Review Summary: Death Metal's kings of Egyptology enthusiastically shred and worship Osiris...again.1 of 1 thought this review was well written
If one is in need of music that is merciless enough to damn your enemies into the darkest depths of the underworld (or possibly intense enough to bring back those who have already crossed over) then look no further than the extreme metal that is brought forth every couple of years by the kind South Carolinan boys in Nile. Torturous to listen to of one’s favorite music falls under the “Taylor Swift” category, Nile are the curators of some of the most extreme music ever created on this planet thus far. They are truly brutal, but they don’t place that quality above everything else like many modern deathcore bands, for example, that whip out their “br00tality” and wave it all over the place when, in all actuality, their music sounds a bit silly, even laughable. Nile is no-nonsense and there’s absolutely nothing funny about them, and while many will roll their eyes at their strong emphasis on ancient Egypt (the exclusive topic of their lyrics), no one should deny their tremendous level of musical integrity. At this point, Nile have become death metal Deities and dauntless defenders of the metal faith, and the world is a heavier place with them on it.
At the Gates of Sethu - an album that this reviewer bypassed when it came out in 2012 for whatever reason - is yet another display of Nile’s valiant efforts to make the most brutal technical death metal around and uphold their status as the genre’s finest, however, their commitment to their signature sound has led to something a little negative: predictability. A lot of the material on here, while it is satisfying death metal, just sounds like standard issue Nile; the same Middle Eastern riffs, the same drum fills, and the same slow, doomy breaks in the same places are all being thrown at the listener once again, creating a sense of having seen something many times before which may give the band’s detractors some ammo. “Tribunal of the Dead”, for example, could literally be any Nile song because of how utterly interchangeable the various riffs and other parts of the song sound, which might leave you longing for the band to be more spontaneous and throw something your way that’s actually unexpected or unorthodox for the band to do. While many fans could conceivably be content with how unwavering Nile has proven to be, others may shrug their shoulders in apathy and be left headbanging in a different direction.
This isn’t to say that Nile hasn’t made any changes whatsoever on this new release. There may not be anything “new” in sight on At the Gates of Sethu, but there are some minor tweaks to their existing sound worth noting. The most obvious change made over their previous album – the excellent Those Whom the Gods Detest – is a much more crude and earthy production style. In an interview with Decibel magazine, Nile mastermind Karl Sanders stated that he wants the listeners to “be able to hear our fingers on the strings” with this new record, and this album’s more organic sound allows for that. While the mixing is admittedly a little shoddy with different instruments set at peculiar levels, the production harkens back to their classic album In Their Darkened Shrines, albeit a little more clear and detailed and less compressed. There’s also (gasp!) slightly less emphasis on technical wizardry this time around. The emphasis has shifted away from dizzying and knotty lead lines and more toward riffs that are more catchy and contained, allowing for violent headbanging to take place. This, and the fact that the production has been reduced to an unrefined form, leaves the band sounding less finessed while also sounding more aggressive, urgent, and forthright.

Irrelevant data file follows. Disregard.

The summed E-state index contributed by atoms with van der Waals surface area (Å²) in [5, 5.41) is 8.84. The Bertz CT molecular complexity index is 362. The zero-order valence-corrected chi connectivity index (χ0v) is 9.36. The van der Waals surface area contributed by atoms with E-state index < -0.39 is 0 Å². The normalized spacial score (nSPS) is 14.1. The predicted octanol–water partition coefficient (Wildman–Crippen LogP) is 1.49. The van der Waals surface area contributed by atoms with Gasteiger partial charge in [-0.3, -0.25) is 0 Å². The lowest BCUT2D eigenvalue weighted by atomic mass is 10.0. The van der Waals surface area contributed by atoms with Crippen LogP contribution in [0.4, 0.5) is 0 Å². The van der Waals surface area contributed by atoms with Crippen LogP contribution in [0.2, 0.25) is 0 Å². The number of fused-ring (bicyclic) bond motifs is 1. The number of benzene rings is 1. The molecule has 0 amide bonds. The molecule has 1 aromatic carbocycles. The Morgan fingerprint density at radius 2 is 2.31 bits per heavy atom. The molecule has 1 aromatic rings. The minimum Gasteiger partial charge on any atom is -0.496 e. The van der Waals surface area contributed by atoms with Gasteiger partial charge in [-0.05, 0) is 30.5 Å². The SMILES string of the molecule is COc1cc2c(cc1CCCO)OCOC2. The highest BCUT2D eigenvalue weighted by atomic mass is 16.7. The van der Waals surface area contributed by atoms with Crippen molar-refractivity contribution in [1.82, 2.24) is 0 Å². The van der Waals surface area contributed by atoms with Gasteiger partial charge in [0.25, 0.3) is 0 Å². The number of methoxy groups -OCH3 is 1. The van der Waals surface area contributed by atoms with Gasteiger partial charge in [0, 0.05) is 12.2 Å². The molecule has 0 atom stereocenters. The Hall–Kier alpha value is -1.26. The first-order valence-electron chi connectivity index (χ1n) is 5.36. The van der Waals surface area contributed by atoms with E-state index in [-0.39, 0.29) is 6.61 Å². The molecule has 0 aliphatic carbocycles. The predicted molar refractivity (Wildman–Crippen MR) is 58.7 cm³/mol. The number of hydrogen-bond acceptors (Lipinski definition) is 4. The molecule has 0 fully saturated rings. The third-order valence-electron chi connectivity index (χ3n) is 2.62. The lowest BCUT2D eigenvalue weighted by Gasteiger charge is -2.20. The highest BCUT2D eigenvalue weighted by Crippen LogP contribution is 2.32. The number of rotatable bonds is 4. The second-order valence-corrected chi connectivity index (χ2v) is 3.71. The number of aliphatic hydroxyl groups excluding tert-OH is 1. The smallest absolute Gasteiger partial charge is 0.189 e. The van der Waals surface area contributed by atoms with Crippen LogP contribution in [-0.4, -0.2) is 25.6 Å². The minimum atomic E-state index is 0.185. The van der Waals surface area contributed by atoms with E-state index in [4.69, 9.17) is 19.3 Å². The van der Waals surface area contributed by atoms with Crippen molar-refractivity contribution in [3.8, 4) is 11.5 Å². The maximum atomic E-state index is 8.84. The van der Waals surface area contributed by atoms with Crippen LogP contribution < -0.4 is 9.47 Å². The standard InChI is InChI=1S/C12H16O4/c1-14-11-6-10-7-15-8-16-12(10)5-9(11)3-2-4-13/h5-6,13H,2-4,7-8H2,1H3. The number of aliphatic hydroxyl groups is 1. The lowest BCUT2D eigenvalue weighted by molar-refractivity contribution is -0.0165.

Keeping with the band’s predictability trend, albeit a positive aspect of it, the performances here are exactly what you would expect from Nile. Dallas Toller-Wade and Karl Sanders’ combined technique is inscrutable, leaving many extreme metal guitarists in the dust gasping for a breath of clean air. The duo’s guitar soloing is better than it’s ever been; their solos are executed more fluidly and precisely than on past Nile albums and should put a grin on many shredder’s faces. Drummer George Kollias is a beast as usual with his seemingly demon-inspired approach to smashing and bashing. His blast beats are rhythmically astute to the point of sounding like a machine; in short, this guy has chops to burn. However, the vocals on this album have unfortunately taken a hit. They tend to be all over the place and oftentimes are sung with no rhythm, leaving things sounding a bit messy. Dallas also experiments with a higher register scream that comes across a little undercooked, even ill-conceived, but It’s a minor quibble considering how primal and hungry Nile sounds on this album overall.
Nile are quickly joining the ranks of bands like Cannibal Corpse as an “Old Faithful” of death metal, spewing out a furious geyser of brutality every couple of years to show other extreme metal musicians how to play with conviction without sacrificing technicality, and to show fans how death metal is supposed to be done in a scene rife with bland imitators. While this is a little step down from Those Whom the Gods Detest, At the Gates of Sethu is by no means a disappointment, at least to me, although it might be in the eyes of some fans. If Nile continues to play this style to death on their next album, more points will surely be knocked off, but for now, we should all be happy that we have yet another Nile album in our hands as a soundtrack to passionately worship Osiris with.